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By Linda Barlow  |  Oct 10, 2013

Not Your Mother’s Big Pharma

In a September 29 article in Adweek, Joan Voight demonstrates how the Affordable Care Act (ACA) is expected to create new opportunities for pharmaceutical stakeholders to play a more active, personalized role in managing patient care through interactive web-based tools. Three aspects of the ACA will change the way treatment decisions are made and reinvent how patients and Big Pharma interact.

Paul DeMiglio

Paul DeMiglio

Fill the Primary Care Gap
Although providers will be overwhelmed by an expected uptick in newly insured patients, pharmaceutical companies can help reduce the strain while strengthening relationships with consumers in the process. MerckEngage — an online educational and marketing program that has attracted 8.2 million visits since its launch in 2010 — is one example of just how this can play out. Among some of the resources the website gives members access to include:

  • Free personal health tracking
  • Daily planners
  • Food and exercise tips
  • E-mail messages
  • Content updates

Doctors who sign up will receive alerts to track their patients’ activity, and starting this year the program also features mobile versions for patients and providers alike.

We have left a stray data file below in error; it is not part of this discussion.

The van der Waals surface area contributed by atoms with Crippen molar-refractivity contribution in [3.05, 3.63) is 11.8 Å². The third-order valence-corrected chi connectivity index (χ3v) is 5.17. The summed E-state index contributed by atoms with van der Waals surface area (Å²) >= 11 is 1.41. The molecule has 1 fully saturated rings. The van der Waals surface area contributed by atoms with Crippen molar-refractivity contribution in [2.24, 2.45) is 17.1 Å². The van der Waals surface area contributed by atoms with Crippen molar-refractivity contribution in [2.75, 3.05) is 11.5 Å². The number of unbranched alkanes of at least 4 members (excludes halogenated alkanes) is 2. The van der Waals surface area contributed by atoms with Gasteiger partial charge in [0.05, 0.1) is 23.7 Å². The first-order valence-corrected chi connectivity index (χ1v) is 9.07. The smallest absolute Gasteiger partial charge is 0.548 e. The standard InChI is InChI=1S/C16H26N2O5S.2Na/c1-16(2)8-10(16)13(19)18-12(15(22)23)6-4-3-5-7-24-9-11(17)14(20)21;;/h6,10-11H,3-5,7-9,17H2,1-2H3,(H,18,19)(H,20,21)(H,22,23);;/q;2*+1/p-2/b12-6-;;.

Provide Solutions to Adherence Challenges
A key goal of the ACA — to prevent sick patients from developing more serious conditions and needing more care — emphasizes the importance of increasing medication adherence. This need presents a valuable opportunity for pharma to personalize treatment and communicate in ways that resonate effectively with target audiences.

AstraZeneca is collaborating with Exco InTouch to help patients and doctors track and manage chronic conditions through mobile and web-based tools:

“The first app addresses chronic obstructive pulmonary disease. Patients enrolled in the program collect, transmit and review their own clinical data, while their doctors use real-time information to personalize each patient’s care, adjust meds and possibly prevent hospitalization. The patients’ identifiable data is only seen by patients themselves and their healthcare providers, says AstraZeneca,” the report notes.

Develop Innovative Bundles
Implementation of ACA will also change the way prescriptions are made, with insurance companies and accountable care organizations (ACOs) choosing what to prescribe instead of individual doctors. This can serve as an opportunity for pharma to build support among ACOs by creating and branding a package of services for patients and providers that spans behavior modification, education, tracking and dispensing of drugs.

Eli Lilly’s online diabetes program that helps patients and families manage the disease, Lilly Diabetes, was critical to paving the way for this marketing approach, according to the article:

“In Lilly’s case the tools include a meal planner, a self-care diary, a carbohydrate tabulator and even an emergency guide in case of hurricanes or earthquakes.”

Now we want to hear from you. Do you agree with the article? What are the long-term implications of pharmaceutical companies having access to more data about consumers in this new era of digital outreach? What might be the potential advantages and disadvantages?

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